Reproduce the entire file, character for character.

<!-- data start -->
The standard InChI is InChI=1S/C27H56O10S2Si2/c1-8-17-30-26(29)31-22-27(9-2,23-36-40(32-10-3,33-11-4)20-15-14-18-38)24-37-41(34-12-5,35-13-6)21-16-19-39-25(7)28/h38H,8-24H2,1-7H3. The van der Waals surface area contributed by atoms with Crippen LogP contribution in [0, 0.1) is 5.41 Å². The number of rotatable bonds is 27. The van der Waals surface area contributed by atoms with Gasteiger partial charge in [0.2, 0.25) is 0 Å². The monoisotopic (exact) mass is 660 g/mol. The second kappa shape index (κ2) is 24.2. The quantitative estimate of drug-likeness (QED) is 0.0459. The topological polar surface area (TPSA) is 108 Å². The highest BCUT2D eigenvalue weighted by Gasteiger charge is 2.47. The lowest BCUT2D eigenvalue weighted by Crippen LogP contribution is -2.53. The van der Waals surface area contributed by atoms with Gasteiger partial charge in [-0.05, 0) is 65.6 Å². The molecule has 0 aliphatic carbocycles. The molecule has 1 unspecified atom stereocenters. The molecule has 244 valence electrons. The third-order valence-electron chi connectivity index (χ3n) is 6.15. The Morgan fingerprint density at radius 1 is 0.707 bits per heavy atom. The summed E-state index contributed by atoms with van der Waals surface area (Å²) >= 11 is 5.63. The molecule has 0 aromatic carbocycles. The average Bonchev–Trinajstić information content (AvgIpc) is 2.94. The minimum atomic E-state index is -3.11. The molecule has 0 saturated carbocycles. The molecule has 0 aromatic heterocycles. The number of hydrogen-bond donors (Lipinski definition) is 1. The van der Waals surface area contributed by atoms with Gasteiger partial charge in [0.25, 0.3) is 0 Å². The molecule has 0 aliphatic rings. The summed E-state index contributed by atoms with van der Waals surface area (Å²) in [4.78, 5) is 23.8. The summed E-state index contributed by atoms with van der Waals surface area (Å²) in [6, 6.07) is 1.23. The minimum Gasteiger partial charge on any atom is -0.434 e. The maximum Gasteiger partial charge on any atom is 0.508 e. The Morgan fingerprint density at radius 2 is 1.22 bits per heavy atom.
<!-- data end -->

The standard InChI is InChI=1S/C27H56O10S2Si2/c1-8-17-30-26(29)31-22-27(9-2,23-36-40(32-10-3,33-11-4)20-15-14-18-38)24-37-41(34-12-5,35-13-6)21-16-19-39-25(7)28/h38H,8-24H2,1-7H3. The van der Waals surface area contributed by atoms with Crippen LogP contribution in [0, 0.1) is 5.41 Å². The number of rotatable bonds is 27. The van der Waals surface area contributed by atoms with Gasteiger partial charge in [0.2, 0.25) is 0 Å². The monoisotopic (exact) mass is 660 g/mol. The second kappa shape index (κ2) is 24.2. The quantitative estimate of drug-likeness (QED) is 0.0459. The topological polar surface area (TPSA) is 108 Å². The highest BCUT2D eigenvalue weighted by Gasteiger charge is 2.47. The lowest BCUT2D eigenvalue weighted by Crippen LogP contribution is -2.53. The van der Waals surface area contributed by atoms with Gasteiger partial charge in [-0.05, 0) is 65.6 Å². The molecule has 0 aliphatic carbocycles. The molecule has 1 unspecified atom stereocenters. The molecule has 244 valence electrons. The third-order valence-electron chi connectivity index (χ3n) is 6.15. The Morgan fingerprint density at radius 1 is 0.707 bits per heavy atom. The summed E-state index contributed by atoms with van der Waals surface area (Å²) >= 11 is 5.63. The molecule has 0 aromatic carbocycles. The average Bonchev–Trinajstić information content (AvgIpc) is 2.94. The minimum atomic E-state index is -3.11. The molecule has 0 saturated carbocycles. The molecule has 0 aromatic heterocycles. The number of hydrogen-bond donors (Lipinski definition) is 1. The van der Waals surface area contributed by atoms with Gasteiger partial charge in [0.25, 0.3) is 0 Å². The molecule has 0 aliphatic rings. The summed E-state index contributed by atoms with van der Waals surface area (Å²) in [4.78, 5) is 23.8. The summed E-state index contributed by atoms with van der Waals surface area (Å²) in [6, 6.07) is 1.23. The minimum Gasteiger partial charge on any atom is -0.434 e. The maximum Gasteiger partial charge on any atom is 0.508 e. The Morgan fingerprint density at radius 2 is 1.22 bits per heavy atom.